Then, when you have the copy, please post results and reference ranges shown on the report, so that members can advise further.  
Avatar universal
Thank u so much for your response.  I feel more at ease now reading everything here.  I will see which endocrinologist he can go to with insurance and call to make an appointment.  I will definitely get a copy of his labs.  I can stop jumping up and down at the doctor office and take action!  Thank you.
Avatar universal
Just because a doctor is an Endo does not mean that he is a good thyroid doctor.  Many Endos specialize in diabetes, not thyroid.  Also, many have the "Immaculate TSH Belief" by which they only want to test and use TSH as the diagnostic for thyroid issues.  That absolutely doesn't work.  Others will test beyond TSH, but usually only for Free T4, and then use "Reference range Endocrinology", by which they will say that a test result that falls anywhere within the range is "normal" and adequate for you.  That is also incorrect.  

A good thyroid doctor will treat a hypo patient clinically by testing and adjusting Free T3 and Free T4 as necessary to relieve symptoms, without being constrained by resultant TSH levels.  You can get some good insight into clinical treatment from this letter written by a good thyroid doctor for patients that he sometimes consults with after initial tests and evaluation.  The letter is then sent to the participating doctor of the patient to help guide treatment.  In the letter, please note the statement, "the ultimate
criterion for dose adjustment must always be the clinical response of the patient."

http://hormonerestoration.com/files/ThyroidPMD.pdf

So, if you will tell us your location, perhaps a member can recommend a good thyroid doctor in your general area.  
Avatar universal
Thanks.  I'm in the center of Kentucky (middle of nowhere).  There are only 6 endo's in our insurance network and they are in Lexington KY and Louisville KY.  I will call around and ask if they treat a lot of thyroid patients and how.  
Avatar universal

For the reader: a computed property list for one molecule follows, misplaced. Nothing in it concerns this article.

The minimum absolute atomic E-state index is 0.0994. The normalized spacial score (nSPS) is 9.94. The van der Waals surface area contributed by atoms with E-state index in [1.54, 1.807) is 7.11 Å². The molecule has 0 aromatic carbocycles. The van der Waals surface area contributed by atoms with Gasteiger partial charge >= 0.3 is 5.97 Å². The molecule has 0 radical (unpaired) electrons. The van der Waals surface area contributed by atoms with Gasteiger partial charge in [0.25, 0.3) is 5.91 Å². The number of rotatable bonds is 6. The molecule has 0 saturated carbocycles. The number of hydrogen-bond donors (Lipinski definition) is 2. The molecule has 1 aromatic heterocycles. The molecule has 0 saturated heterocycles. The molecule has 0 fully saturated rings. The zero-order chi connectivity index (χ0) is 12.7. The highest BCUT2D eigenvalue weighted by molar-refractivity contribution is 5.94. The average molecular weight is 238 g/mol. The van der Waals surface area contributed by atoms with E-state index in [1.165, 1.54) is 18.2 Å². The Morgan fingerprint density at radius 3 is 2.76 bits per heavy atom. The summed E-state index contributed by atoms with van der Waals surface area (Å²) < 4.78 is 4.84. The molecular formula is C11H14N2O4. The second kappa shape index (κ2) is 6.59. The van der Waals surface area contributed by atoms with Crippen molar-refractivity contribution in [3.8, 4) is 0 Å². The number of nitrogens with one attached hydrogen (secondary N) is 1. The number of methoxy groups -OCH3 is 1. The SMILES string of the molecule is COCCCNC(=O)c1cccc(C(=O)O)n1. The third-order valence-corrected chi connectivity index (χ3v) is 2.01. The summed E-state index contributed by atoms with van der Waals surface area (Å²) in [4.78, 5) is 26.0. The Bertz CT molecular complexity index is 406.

There are several prospects for you to consider in this link to patient nominated Top Thyroid Docs in the Kentucky area.

http://www.thyroid-info.com/topdrs/kentucky.htm

This site is not always 100% correct, but it is far better than starting from scratch trying to sort the prospects from the suspects.  I always read patient feedback to see if there is evidence that the doctor is willing to treat clinically, for symptoms, and also if willing to prescribe meds containing T3, if necessary.  
Avatar universal
cold urtica/hives is also associated with autoimmune diseases and problems with the thyroid.  You may also want to check his back by drawing with a pen that does not have the ink point out.  If you see a mark left behind this is called dermographism or also called dermatographism this disease is also associated with autoimmune disorders of the thyroid.
If your son is advancing rapidly this can be a result of an endocrine disorder that is effecting growth hormone from the adrenal or pituitary gland. This would effect concentration, mood etc,  
Vitiligio is also associated with autoimmune disorders.
You might want to look at (APS1) Autoimmune Polyendocrine Syndrome Type 1 and 2.
Or (MEN 1 and 2) Multiple Endocrine Neoplasia.
Avatar universal
Thanks for the info.  I will check it out.  Doctors should be required to read these forums, they could learn so much :)